The only way we will ever get people to Mars is through the construction of a transportation system that enables the routine movement of cargo and people throughout space. An Apollo-style crash program to send humans to Mars is highly unlikely to ever materialize. We need to acquire and learn certain spacefaring skills and technologies, including reusable space-based vehicles, staging nodes in deep space, in situ resource utilization, and the manufacture of propellant from water. If we possessed these capabilities, a human mission to Mars, while still challenging, would become more feasible. We can learn those skills and acquire those technologies on the Moon.

Why not Mars? Because it’s too far, too difficult, and too expensive.

Why Not Asteroids?

At first glance, it might seem that asteroids, specifically the near-Earth objects (NEO), answer the requirements for future human destinations. NEOs are beyond low Earth orbit, they require long transit times and so simulate the duration of future Mars missions, and we have never visited one with people. However, detailed consideration indicates that NEOs are not the best choice as our next destination in space.

Most asteroids reside not near the Earth but in the asteroid belt, a zone between the orbits of Mars and Jupiter. The very strong gravity field of Jupiter will sometimes perturb the orbits of these rocky bodies and hurl them into the inner solar system, where they usually hit the Sun or one of the inner planets. Between those two events, they orbit the Sun, sometimes coming close to the Earth. NEOs can be any of a variety of different types of asteroids, but are usually small, on the order of tens of meters to a few kilometers in size. As such, they do not have significant gravity fields of their own, so missions to them do not “land” on an alien world, but rather rendezvous and station-keep with them in deep space.

The moniker “near Earth” is a relative descriptor. These objects orbit the Sun just as the Earth does, and depending upon the time of year, vary in distance to the Earth from a few million kilometers to hundreds of millions of kilometers. Getting to one NEO has nothing to do with getting to another, so visiting multiple NEOs during one trip is both difficult and unlikely. Because the distance to a NEO varies widely, we cannot just go to one whenever we choose: Launch windows open at certain times of the year, and because the NEO is in its own orbit, these windows occur infrequently and are of very short duration, usually a few days. Moreover, due to the distances between Earth and the NEO, radio communications will not be instantaneous, with varying time lags of tens of seconds to several minutes between transmission and reception.

Although there are several thousand NEOs, few of them are potential destinations for human missions. This is a consequence of two factors. Because space is very big, even several thousand rocks spread out over several billion cubic kilometers of empty space results in a very low density of objects. Second, many of these objects are unreachable, requiring too much velocity change from an Earth departure stage; this can be the result of either too high of an orbital inclination (out of the plane of the Earth’s orbit) or an orbit that is too eccentric (to varying degrees, all orbits are elliptical). These factors result in reducing the field of possible destinations from thousands to a dozen or so, at best.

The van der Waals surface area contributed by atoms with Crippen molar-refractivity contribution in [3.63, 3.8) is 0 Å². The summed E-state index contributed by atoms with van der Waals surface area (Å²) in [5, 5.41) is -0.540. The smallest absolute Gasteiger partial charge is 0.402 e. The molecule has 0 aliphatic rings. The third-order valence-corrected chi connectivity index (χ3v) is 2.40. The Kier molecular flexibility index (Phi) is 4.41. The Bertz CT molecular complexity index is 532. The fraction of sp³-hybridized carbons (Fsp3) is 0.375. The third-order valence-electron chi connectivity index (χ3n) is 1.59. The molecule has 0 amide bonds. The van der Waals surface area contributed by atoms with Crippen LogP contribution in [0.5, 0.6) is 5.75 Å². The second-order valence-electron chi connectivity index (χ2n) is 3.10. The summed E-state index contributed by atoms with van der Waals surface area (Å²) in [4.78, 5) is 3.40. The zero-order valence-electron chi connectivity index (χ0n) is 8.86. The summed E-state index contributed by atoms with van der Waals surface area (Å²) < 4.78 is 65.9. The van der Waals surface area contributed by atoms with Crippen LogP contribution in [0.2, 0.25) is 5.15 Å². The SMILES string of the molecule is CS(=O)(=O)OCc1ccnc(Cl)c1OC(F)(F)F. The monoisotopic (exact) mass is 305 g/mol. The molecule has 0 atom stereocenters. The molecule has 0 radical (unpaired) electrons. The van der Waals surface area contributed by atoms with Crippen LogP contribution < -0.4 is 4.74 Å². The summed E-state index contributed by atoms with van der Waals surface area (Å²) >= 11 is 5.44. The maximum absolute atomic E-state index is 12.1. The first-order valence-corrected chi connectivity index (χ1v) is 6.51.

There are few asteroid targets and it takes months to reach one. Long transit time is sold as a benefit by advocates of asteroid missions: Because a trip to Mars will take months, a NEO mission will allow us to test out the systems for Mars missions. But such systems do not yet exist. On a human mission to a NEO, the crew is beyond help from Earth, except for radioed instructions and sympathy. A human NEO mission will have to be self-sufficient to a degree not present on existing spacecraft. Crew exposure to the radiation environment of interplanetary space is another consequence of long flight times. This hazard comes in two varieties: solar flares and galactic cosmic rays. Solar flares are massive eruptions of high-energy particles from the Sun, occurring at irregular, unpredictable intervals. We must carry some type of high-mass shielding to protect the crew from this deadly radiation, and this “storm shelter” must be carried wherever we go. Because Apollo missions were only a few days long, the crew simply accepted the risk of possible death from a solar flare. Cosmic rays are much less intense, but constant. The normal ones are relatively harmless, but high-energy versions (heavy nuclei expelled from ancient supernovae) can cause serious tissue damage. Although the crew can be partly shielded from this hazard, they are never totally protected from it.

When the crew finally arrives at their destination, more difficulties await. Many NEOs spin very rapidly, with rotation periods on the order of a few hours at most. This means that the object is approachable only near its polar area. Because these rocks are irregularly shaped, rotation is not the smooth, regular spin of a planet, but is more like that of a wobbling toy top. If material is disturbed on the surface, the rapid spin of the asteroid will launch this debris into space, creating a possible collision hazard to the human vehicle and crew. The lack of gravity means that “walking” on the surface of the asteroid is not possible; crew will “float” above the surface of the object, and just as occurs in Earth orbit, each touch of the asteroid surface (action) will result in a propulsive maneuver away from the surface (reaction).